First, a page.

Las Vegas, Atlantic City, and the online betting world might have Chip Ganassi Racing positioned as the team to beat in Sunday’s Indianapolis 500. Just don’t tell the team.
With plenty of fans and even some of CGR’s rivals speaking their name as the ones who are most likely to win, the team’s managing director says it’s precisely the kind of conjecture they don’t want to hear.
“We’re certainly not aware of [being the favorites],” Mike Hull said. “If we stopped to think about what you’re talking about, it would be so paralyzing we wouldn’t be able to do anything, so no, we don’t really think about that too much. We’ve always operated that way and we operate that way across all levels of what we do in all forms of racing that we do.
“When we come to work every day, we live by the adage that we just have to get the most out of today, so everybody that’s at the racetrack — we’ve always tried to keep things very practical. It’s a pretty simple formula. It’s not complicated for us.”
With Scott Dixon, the 2008 Indy 500 winner, on pole again for CGR and teammate Alex Palou, the reigning IndyCar champion, alongside him on the front row, the two fastest drivers in the field are also the darlings of the oddsmakers. As the fastest and most consistent team in the field since the opening day of practice, Ganassi’s five-car armada, with 2013 Indy winner Tony Kanaan, oval master Jimmie Johnson, and the highly effective Marcus Ericsson rounding out the roster, has cast an imposing shadow over the field.
It’s been a while since CGR’s last Indy win—it came a decade ago with Dario Franchitti—which makes the return to form a welcome reality for the team. That’s the strange thing, though — the winner of the Indy 500 is rarely found within the team that steamrolls its way through practice and qualifying. It does happen on occasion, but it’s somewhat rare, and that’s why Hull isn’t in the mood to dwell on how CGR has done leading up to The Greatest Spectacle In Racing.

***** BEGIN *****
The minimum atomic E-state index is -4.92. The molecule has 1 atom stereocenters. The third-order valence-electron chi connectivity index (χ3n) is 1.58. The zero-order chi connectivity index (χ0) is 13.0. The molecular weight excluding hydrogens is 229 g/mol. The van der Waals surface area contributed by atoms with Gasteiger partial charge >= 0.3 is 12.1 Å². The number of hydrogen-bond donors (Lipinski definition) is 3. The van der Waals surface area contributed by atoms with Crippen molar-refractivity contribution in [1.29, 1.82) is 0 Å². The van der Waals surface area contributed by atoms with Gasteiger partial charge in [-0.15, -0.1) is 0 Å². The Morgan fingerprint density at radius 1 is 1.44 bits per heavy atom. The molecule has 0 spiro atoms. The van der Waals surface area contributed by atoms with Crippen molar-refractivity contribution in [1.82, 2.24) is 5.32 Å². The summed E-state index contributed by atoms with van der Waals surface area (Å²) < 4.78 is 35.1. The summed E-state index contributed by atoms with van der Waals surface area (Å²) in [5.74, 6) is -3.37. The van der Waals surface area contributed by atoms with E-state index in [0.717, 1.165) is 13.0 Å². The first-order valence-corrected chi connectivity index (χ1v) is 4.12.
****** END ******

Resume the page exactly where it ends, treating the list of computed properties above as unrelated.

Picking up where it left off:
“The race isn’t over yet,” he said. “So let’s wait to pass judgment on who gets to the front who stays there on race day. We’ve had a good week of practice, and we had a great qualifying week, and there’s no question about that. But we still have to get through 200 laps here in one piece, and at the front, and if we if we’re lucky enough to be able to do that, with good stops, [with] strategy and common sense prevailing in terms of what we do…
“We work really, really hard on Indianapolis every year. Some years we’re on point and some years we look at each other thinking, ‘Man, how did we miss on this thing?’ For as hard as we’ve worked, it’s a testament to everybody that works in the building, travels to the racetrack and supports the team — the five drivers that we have took full advantage of everything that we had.”
Without putting too fine of a point on it, Hull’s comments speak to a rise in CGR’s Indy 500 competitiveness that, when compared to the talent, work, and effort expended in previous years where they weren’t quite as sharp, is no different. All of the top teams work themselves to the point of exhaustion for Indy and spend vast portions of their budgets on engineering R&D projects aimed at winning America’s defining motor race, so when a team like CGR finds itself locked into an impressive groove, the reason is often found in an unexpected area.
“The most I’m gonna say is this is probably the most unselfish group of drivers, in all the years I’ve worked for Chip, that I’ve ever witnessed,” Hull said, offering a glimpse of how CGR’s driver chemistry could be the catalyst on display. “You know, I don’t know what will happen if it comes down to five guys at the end of the race, but they have shared so equally, and everything that they’ve thought about, and they’re so open minded and it’s not group-think. They think about everything that goes on and they share.
“But then what happened [in qualifying] — just to give you an idea — was that we had [five] drivers in the [Fast 12]; all cars were sitting in that qualifying line with exactly the same downforce on the cars; [same] wing angles. Ericsson goes first; reads the racetrack for Palou. Palou takes two degrees out of the rear wing and they match the front wing setting. He goes out; reads the racetrack for Dixon. They take two degrees out of Dixon’s rear wing and match the front. That’s how much they help each other.
“That’s across the engineering groups on the timing stands and that contribution continues. It can continue today. It was all last week. They work together, they went out together on the racetrack to try to help each other understand how their cars pull up. What I’m saying is: They didn’t care who got the big lap; they wanted to help each other get in the race on Sunday, so it’s been very gratifying to see that up close. I’ve never seen that, even on our team, like that.”